3. Hong Kong and democracy — it was love at first sight.

4. An order from the PRC comes and never leaves.

5. Many years later, as the Hong Kong people remembered the ‘generosity’ of the Chinese government for not shooting them or overrunning them with tanks, they would be forced to cry in gratitude.

6. China, non-light of my life, non-fire of my loins.

7. Happy cities are all alike; every unhappy city is unhappy in its own way. Hong Kong is unhappy because it wants happiness too much. It believes that the right to vote for its own leader would contribute to its happiness. It believes.

8. democracyriverrun, past Mongkok, Causeway Bay, Admiralty and Central…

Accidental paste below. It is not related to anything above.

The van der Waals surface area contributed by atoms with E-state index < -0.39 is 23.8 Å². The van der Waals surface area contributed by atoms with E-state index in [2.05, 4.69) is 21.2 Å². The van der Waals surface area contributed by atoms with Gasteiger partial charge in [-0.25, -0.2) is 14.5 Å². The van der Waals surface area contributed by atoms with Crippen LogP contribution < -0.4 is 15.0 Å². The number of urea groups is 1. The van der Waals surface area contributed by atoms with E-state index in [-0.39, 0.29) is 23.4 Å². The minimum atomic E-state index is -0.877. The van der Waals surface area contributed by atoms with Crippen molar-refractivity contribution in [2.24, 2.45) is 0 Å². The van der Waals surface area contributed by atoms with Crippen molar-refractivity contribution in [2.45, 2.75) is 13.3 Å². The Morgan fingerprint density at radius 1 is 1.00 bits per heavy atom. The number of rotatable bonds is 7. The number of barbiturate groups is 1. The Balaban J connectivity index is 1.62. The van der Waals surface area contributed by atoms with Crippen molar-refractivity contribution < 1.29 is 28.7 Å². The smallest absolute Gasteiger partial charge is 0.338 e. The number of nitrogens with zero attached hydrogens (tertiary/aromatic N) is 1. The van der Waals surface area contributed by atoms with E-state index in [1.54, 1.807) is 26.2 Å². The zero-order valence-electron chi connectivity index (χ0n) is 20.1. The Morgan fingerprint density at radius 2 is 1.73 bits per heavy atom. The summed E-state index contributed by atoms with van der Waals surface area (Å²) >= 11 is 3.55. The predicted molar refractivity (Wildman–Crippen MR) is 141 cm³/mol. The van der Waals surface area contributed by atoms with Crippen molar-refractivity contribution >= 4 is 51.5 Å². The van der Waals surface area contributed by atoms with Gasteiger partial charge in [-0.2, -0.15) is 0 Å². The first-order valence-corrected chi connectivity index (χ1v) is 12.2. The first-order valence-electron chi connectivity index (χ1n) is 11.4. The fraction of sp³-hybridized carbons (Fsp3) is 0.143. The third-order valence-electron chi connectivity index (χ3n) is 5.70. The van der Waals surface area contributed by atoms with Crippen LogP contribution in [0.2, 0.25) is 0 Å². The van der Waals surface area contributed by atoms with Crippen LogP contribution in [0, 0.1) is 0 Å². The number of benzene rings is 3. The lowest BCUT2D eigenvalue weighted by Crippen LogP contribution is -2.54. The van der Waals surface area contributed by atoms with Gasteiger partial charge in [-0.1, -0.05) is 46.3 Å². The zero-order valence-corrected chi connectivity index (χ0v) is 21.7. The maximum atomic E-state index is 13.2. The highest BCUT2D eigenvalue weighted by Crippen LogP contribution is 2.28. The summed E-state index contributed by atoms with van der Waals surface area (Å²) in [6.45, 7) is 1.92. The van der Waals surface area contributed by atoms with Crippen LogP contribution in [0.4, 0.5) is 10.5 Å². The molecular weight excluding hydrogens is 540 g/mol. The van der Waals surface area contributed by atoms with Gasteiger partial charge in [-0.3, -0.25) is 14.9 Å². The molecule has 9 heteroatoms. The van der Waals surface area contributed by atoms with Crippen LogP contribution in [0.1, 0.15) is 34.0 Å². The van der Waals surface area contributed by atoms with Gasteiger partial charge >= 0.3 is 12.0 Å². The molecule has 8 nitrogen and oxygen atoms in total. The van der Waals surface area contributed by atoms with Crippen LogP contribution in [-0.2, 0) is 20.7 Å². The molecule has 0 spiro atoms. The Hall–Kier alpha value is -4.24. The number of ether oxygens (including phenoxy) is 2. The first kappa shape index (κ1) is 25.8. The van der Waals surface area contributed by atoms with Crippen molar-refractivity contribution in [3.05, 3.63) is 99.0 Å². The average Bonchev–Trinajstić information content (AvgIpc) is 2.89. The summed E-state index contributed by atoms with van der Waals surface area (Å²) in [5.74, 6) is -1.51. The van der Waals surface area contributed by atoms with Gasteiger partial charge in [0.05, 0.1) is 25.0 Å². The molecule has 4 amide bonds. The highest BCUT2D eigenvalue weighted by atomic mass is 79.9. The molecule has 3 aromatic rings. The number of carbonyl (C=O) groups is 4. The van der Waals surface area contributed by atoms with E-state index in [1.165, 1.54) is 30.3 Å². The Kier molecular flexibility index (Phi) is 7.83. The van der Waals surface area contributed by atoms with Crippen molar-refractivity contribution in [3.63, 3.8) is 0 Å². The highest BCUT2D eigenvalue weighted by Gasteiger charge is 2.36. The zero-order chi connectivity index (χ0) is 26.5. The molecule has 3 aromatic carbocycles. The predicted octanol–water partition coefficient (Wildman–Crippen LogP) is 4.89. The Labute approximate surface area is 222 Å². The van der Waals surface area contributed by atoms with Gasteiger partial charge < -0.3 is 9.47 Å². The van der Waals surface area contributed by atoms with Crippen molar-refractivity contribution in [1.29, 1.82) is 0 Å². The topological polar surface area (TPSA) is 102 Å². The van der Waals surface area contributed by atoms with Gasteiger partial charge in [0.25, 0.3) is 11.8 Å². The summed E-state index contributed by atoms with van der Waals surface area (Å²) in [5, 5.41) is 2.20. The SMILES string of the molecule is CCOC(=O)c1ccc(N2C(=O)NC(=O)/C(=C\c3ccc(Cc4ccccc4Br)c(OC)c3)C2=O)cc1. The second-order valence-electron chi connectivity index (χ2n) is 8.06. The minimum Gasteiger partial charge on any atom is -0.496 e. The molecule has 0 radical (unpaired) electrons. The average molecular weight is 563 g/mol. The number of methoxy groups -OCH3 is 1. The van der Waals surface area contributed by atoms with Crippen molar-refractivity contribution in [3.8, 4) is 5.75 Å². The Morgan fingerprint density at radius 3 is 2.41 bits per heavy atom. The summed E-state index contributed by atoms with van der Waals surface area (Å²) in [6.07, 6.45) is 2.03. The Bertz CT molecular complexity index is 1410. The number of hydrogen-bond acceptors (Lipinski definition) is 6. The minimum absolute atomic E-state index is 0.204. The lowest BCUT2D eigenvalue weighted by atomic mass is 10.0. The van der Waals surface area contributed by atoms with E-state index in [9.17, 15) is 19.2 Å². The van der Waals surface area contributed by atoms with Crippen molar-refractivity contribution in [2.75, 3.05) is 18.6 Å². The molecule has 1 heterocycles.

9. Hot days in September. Some rainy nights in October. Tick-tock tick-tock tick-tock the clocks were striking and Big Brother was watching. Let him watch. Let the whole world watch.

10. It was the best of times. It was the age of wisdom. It was the epoch of belief. It was the season of Light. It was the spring of hope. We had everything before us – in short, the period was so far like the present period, that some of its noisiest Chinese authorities insisted on its being received, for good or for evil, in the superlative degree of comparison only.

11. You are about to begin reading the story of Hong Kong, “One Country, Two Systems”, when you realise that such a story doesn’t exist. Keep the ‘country’, remove the plural marker in ‘systems’ and replace ‘two’ by ‘one’, then you are truly beginning to read the story of Hong Kong. (One and one is always one.)